The Disappearing Art of Conversation


British children are the unhappiest in the industrial world.

Why Are British Children So Unhappy?

What really stands out in this is that ‘ parents in more than half the countries surveyed spent more time “just talking” to their children than did those in the UK; and that just 40% of UK 11-, 13- and 15-year-olds find their peers “kind and helpful”.

How do we make sure that conversation – long, easy, unfettered talking and listening and sharing and laughing and discovering and remembering and imagining together can keep a central heartbeat in our lives?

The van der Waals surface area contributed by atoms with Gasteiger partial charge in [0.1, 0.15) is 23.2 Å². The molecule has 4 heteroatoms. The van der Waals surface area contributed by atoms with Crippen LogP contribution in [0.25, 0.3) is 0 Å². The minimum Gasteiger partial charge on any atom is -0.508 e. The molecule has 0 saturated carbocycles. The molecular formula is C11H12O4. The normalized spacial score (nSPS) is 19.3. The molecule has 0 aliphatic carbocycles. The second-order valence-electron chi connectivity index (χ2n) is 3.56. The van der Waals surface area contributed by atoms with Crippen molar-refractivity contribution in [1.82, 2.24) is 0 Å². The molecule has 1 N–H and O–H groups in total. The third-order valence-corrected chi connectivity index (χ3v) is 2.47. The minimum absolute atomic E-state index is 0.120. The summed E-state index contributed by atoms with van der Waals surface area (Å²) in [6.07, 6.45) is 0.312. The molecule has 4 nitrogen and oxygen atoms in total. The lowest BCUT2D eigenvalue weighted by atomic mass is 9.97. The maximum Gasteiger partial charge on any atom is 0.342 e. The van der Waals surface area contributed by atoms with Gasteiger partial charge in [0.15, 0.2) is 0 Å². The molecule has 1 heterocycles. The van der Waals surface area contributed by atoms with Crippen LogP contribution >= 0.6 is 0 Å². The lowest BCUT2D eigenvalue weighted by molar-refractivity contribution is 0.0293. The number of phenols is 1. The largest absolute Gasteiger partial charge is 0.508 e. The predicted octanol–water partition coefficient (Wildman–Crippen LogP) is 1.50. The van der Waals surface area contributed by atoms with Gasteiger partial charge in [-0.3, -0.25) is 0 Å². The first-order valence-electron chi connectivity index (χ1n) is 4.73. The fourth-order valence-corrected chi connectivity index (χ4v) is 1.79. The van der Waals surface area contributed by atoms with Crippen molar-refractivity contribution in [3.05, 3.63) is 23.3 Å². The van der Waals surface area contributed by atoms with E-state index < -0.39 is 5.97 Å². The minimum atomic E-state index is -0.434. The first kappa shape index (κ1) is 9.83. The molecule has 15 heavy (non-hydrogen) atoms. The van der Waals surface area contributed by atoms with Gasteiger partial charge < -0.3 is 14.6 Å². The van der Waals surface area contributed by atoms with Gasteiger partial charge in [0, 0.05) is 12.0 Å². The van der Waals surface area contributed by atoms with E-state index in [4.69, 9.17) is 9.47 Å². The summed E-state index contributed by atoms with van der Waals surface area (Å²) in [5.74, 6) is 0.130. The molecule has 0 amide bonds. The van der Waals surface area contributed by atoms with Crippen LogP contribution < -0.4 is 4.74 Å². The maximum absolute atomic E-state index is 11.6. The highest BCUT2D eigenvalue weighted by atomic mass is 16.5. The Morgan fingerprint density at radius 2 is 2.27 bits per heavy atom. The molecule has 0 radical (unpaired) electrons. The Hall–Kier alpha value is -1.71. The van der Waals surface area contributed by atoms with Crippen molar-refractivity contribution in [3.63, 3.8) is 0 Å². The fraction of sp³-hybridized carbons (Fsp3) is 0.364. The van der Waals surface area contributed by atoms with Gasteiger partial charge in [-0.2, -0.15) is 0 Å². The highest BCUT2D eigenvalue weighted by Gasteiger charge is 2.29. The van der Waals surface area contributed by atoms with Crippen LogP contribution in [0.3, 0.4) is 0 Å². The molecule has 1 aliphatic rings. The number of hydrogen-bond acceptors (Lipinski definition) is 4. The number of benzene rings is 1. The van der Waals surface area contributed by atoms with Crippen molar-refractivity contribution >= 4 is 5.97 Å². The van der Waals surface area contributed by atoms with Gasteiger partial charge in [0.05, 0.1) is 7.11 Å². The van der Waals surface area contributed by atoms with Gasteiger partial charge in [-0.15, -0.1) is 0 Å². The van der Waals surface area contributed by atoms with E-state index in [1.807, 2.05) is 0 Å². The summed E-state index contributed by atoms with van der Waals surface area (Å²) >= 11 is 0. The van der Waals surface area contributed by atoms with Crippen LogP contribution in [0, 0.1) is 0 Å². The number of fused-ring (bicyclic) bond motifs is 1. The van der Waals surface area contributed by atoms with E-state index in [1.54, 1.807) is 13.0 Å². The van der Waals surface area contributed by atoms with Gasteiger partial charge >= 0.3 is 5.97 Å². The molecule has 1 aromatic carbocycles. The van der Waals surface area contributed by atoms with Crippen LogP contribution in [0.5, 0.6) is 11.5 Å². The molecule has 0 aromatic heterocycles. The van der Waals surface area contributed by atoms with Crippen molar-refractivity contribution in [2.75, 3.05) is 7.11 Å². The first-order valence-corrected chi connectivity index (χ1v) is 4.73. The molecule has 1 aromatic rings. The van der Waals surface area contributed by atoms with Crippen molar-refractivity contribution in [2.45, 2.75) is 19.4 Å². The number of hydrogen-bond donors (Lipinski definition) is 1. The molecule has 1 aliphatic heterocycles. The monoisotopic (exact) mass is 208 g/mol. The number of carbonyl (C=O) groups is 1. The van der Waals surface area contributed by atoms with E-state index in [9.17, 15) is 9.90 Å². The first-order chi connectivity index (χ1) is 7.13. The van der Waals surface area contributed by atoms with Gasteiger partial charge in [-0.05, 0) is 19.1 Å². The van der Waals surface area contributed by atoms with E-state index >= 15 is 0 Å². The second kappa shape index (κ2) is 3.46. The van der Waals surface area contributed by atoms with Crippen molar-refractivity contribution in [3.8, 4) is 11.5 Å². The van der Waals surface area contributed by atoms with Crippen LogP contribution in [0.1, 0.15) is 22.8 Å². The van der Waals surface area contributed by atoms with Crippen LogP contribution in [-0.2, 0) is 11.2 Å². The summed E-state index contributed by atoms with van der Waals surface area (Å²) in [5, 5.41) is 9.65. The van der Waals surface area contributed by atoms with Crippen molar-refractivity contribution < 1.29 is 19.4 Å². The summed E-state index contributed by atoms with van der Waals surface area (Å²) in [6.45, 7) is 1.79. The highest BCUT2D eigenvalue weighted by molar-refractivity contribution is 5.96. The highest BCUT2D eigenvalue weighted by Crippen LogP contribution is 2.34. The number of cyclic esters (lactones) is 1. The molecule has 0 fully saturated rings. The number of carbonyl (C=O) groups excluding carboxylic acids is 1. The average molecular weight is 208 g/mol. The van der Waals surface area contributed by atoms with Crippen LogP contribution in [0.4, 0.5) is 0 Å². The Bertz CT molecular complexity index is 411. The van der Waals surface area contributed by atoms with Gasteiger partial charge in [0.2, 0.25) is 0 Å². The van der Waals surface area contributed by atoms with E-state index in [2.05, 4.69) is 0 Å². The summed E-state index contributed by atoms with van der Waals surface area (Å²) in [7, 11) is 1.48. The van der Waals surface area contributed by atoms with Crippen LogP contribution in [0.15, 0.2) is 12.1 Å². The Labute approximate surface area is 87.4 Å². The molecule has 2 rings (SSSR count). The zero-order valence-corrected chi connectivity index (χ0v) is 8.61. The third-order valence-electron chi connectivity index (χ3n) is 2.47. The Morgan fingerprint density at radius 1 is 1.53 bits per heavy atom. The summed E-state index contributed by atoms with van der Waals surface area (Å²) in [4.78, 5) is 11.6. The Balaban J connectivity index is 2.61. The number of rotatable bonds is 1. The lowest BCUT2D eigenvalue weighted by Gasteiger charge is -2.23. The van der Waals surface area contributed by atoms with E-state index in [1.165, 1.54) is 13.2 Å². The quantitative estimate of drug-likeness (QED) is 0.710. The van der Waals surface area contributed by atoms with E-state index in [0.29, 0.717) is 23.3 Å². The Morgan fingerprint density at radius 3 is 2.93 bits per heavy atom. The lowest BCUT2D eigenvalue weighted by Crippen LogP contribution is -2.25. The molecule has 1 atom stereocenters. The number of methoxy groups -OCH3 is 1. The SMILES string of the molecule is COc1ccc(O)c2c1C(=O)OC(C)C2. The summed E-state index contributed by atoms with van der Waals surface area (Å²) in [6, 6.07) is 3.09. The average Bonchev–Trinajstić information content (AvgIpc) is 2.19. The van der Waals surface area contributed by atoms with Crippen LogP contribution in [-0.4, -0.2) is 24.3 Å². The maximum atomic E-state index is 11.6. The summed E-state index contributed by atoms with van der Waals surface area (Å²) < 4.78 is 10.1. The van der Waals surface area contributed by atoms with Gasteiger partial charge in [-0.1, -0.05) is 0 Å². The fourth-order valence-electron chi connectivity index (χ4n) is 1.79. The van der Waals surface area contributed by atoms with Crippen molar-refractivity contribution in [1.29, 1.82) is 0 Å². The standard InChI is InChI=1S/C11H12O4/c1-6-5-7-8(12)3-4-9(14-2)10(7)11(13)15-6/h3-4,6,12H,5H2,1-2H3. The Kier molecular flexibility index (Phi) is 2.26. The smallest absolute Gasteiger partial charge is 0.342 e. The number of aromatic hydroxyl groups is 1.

I still know of no better suggestion for happiness than having a group of people sit around a table of yummy food together with enough time to not have to think about the time.

But maybe without the skills of asking questions and listening and the capabilities of curiosity and empathy and being fully present, even this is an inadequate solution.

conversation ~ the spoken exchange of thoughts, opinions, and feelings; talk.   [from Latin ‘conversari‘ – to keep company with, from ‘conversare‘ – to turn constantly]

When and how are we teaching conversation to our children?
When and how are we practising our own conversation?

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